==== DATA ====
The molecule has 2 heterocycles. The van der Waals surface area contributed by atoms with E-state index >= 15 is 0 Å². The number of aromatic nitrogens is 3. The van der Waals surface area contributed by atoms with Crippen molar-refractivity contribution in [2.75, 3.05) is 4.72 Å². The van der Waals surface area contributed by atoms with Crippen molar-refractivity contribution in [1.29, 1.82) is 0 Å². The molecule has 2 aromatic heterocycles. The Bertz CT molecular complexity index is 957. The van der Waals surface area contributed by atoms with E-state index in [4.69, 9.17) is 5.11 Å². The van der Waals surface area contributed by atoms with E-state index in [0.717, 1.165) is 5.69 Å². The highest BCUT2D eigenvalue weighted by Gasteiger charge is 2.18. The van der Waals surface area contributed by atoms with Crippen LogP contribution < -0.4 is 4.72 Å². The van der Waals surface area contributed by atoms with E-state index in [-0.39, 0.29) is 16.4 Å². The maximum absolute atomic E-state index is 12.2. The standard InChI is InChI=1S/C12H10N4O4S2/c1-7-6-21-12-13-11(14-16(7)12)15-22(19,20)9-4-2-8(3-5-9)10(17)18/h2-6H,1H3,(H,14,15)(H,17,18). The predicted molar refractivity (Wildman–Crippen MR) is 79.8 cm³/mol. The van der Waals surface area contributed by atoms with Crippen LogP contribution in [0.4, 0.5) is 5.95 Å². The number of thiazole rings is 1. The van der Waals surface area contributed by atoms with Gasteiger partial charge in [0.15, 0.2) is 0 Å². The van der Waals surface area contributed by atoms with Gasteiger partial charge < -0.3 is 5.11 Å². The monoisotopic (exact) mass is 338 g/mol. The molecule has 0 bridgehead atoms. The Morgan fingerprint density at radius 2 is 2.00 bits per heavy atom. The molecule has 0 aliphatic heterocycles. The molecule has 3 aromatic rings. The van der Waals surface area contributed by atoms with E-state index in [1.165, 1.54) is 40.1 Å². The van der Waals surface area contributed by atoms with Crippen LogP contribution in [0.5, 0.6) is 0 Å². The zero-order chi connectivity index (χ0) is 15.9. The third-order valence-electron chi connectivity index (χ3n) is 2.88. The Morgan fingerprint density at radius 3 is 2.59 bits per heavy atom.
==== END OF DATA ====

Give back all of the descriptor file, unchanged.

The molecule has 2 heterocycles. The van der Waals surface area contributed by atoms with E-state index >= 15 is 0 Å². The number of aromatic nitrogens is 3. The van der Waals surface area contributed by atoms with Crippen molar-refractivity contribution in [2.75, 3.05) is 4.72 Å². The van der Waals surface area contributed by atoms with Crippen molar-refractivity contribution in [1.29, 1.82) is 0 Å². The molecule has 2 aromatic heterocycles. The Bertz CT molecular complexity index is 957. The van der Waals surface area contributed by atoms with E-state index in [4.69, 9.17) is 5.11 Å². The van der Waals surface area contributed by atoms with E-state index in [0.717, 1.165) is 5.69 Å². The highest BCUT2D eigenvalue weighted by Gasteiger charge is 2.18. The van der Waals surface area contributed by atoms with Crippen LogP contribution < -0.4 is 4.72 Å². The van der Waals surface area contributed by atoms with E-state index in [-0.39, 0.29) is 16.4 Å². The maximum absolute atomic E-state index is 12.2. The standard InChI is InChI=1S/C12H10N4O4S2/c1-7-6-21-12-13-11(14-16(7)12)15-22(19,20)9-4-2-8(3-5-9)10(17)18/h2-6H,1H3,(H,14,15)(H,17,18). The predicted molar refractivity (Wildman–Crippen MR) is 79.8 cm³/mol. The van der Waals surface area contributed by atoms with Crippen LogP contribution in [0.4, 0.5) is 5.95 Å². The number of thiazole rings is 1. The van der Waals surface area contributed by atoms with Gasteiger partial charge in [0.15, 0.2) is 0 Å². The van der Waals surface area contributed by atoms with Gasteiger partial charge < -0.3 is 5.11 Å². The monoisotopic (exact) mass is 338 g/mol. The molecule has 0 bridgehead atoms. The Morgan fingerprint density at radius 2 is 2.00 bits per heavy atom. The molecule has 0 aliphatic heterocycles. The molecule has 3 aromatic rings. The van der Waals surface area contributed by atoms with E-state index in [1.165, 1.54) is 40.1 Å². The van der Waals surface area contributed by atoms with Crippen LogP contribution in [0.5, 0.6) is 0 Å². The zero-order chi connectivity index (χ0) is 15.9. The third-order valence-electron chi connectivity index (χ3n) is 2.88. The Morgan fingerprint density at radius 3 is 2.59 bits per heavy atom.